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By: David Chang
As COVID-19 numbers retreat and vaccine distributions increase, many businesses that shifted to a Working From Home (“WFH”) environment are preparing to transition back to the office. This will likely bring increased requests for “reasonable accommodations” under the Americans with Disabilities Act (“ADA”), particularly for permission to continue working remotely.
While every case is fact-specific, the EEOC has issued broad guidelines to help employers and employees determine when continued WFH could be appropriate. Two prominent issues are:
With respect to the first issue, the employee here is not entitled to accommodation under the ADA, as protections based on association with an individual with a disability are currently limited to disparate treatment or harassment.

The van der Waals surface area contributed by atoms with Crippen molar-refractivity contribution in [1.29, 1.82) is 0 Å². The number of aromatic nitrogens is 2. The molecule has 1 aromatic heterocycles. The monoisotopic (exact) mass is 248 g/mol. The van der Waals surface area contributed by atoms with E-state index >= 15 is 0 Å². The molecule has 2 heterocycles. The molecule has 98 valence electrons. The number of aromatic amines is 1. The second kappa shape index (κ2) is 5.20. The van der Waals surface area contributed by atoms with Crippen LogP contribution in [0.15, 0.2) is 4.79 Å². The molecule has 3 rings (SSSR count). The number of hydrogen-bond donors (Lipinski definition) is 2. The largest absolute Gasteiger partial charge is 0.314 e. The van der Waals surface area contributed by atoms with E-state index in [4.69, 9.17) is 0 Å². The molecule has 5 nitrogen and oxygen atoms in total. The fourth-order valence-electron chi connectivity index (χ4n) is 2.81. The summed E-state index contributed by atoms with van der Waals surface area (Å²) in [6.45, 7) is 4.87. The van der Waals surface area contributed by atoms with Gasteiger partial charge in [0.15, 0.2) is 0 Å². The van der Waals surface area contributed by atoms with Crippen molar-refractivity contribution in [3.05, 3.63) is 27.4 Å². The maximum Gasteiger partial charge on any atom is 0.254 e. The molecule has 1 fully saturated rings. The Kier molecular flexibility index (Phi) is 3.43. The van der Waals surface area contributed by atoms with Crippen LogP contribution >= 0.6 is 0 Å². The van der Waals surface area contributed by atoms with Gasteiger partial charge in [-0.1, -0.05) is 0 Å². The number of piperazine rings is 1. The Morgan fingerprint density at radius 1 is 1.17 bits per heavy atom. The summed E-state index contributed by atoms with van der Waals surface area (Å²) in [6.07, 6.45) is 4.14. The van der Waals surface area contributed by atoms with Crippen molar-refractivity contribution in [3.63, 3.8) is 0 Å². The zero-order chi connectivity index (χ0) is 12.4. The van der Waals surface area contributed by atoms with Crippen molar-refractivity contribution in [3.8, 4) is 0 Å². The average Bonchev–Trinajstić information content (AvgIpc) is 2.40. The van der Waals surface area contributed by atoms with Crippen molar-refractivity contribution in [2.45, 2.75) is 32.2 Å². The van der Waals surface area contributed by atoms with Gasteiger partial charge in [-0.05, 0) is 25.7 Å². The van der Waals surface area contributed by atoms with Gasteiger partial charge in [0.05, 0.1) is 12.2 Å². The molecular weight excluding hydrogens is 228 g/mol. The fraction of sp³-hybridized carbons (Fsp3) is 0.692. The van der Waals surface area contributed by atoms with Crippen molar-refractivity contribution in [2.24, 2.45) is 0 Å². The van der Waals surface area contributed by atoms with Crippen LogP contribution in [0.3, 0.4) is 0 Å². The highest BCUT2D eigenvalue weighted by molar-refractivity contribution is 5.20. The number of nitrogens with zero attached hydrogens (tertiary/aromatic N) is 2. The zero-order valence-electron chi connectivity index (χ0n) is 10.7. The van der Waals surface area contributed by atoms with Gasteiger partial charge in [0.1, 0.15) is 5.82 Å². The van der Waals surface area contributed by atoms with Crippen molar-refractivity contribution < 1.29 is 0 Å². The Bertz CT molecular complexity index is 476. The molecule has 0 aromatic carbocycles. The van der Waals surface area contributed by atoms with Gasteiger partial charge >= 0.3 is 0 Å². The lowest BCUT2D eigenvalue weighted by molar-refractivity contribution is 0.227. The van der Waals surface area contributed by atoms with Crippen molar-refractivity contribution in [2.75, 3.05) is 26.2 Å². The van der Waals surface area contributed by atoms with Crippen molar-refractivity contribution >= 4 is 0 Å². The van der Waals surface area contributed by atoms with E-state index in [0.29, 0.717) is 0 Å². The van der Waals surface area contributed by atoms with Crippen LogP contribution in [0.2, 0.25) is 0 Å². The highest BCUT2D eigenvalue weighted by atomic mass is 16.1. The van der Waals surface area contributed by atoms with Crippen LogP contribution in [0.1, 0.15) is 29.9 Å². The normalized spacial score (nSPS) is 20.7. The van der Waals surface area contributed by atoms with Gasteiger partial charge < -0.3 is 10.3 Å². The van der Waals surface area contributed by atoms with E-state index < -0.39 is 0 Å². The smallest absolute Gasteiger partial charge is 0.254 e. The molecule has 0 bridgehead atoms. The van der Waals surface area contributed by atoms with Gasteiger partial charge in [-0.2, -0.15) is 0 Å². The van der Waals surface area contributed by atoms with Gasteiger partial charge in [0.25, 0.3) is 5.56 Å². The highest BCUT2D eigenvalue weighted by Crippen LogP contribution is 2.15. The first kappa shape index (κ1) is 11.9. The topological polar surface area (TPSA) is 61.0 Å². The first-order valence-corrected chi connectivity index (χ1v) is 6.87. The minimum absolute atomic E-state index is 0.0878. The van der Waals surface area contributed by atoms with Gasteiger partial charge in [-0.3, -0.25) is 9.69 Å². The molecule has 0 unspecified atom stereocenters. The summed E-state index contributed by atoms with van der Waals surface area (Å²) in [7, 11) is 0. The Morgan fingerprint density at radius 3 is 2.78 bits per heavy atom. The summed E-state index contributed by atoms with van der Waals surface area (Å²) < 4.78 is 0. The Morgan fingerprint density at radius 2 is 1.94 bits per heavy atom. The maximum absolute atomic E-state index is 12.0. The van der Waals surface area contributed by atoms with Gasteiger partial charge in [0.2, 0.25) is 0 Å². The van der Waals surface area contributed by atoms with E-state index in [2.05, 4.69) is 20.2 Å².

In regards to that second issue, the EEOC guidelines specifically provide,
“The fact that an employer temporarily excused performance of one or more essential functions when it closed the workplace and enabled employees to telework for the purpose of protecting their safety from COVID-19, or otherwise chose to permit telework, does not mean that the employer permanently changed a job’s essential functions, that telework is always a feasible accommodation, or that it does not pose an undue hardship.”
The Commission does note, however, that teleworking does require a closer look as a reasonable accommodation if an employee was able to satisfactorily perform all essential functions while working remotely.
As these issues are typically fact-specific, employers must be sure to promptly and properly address accommodation requests with flexibility and cooperation. To strike such a balance, obtaining the review of counsel is always recommended in an environment that continues to grow more virtual than ever.
For more information, please contact David Chang at email@example.com.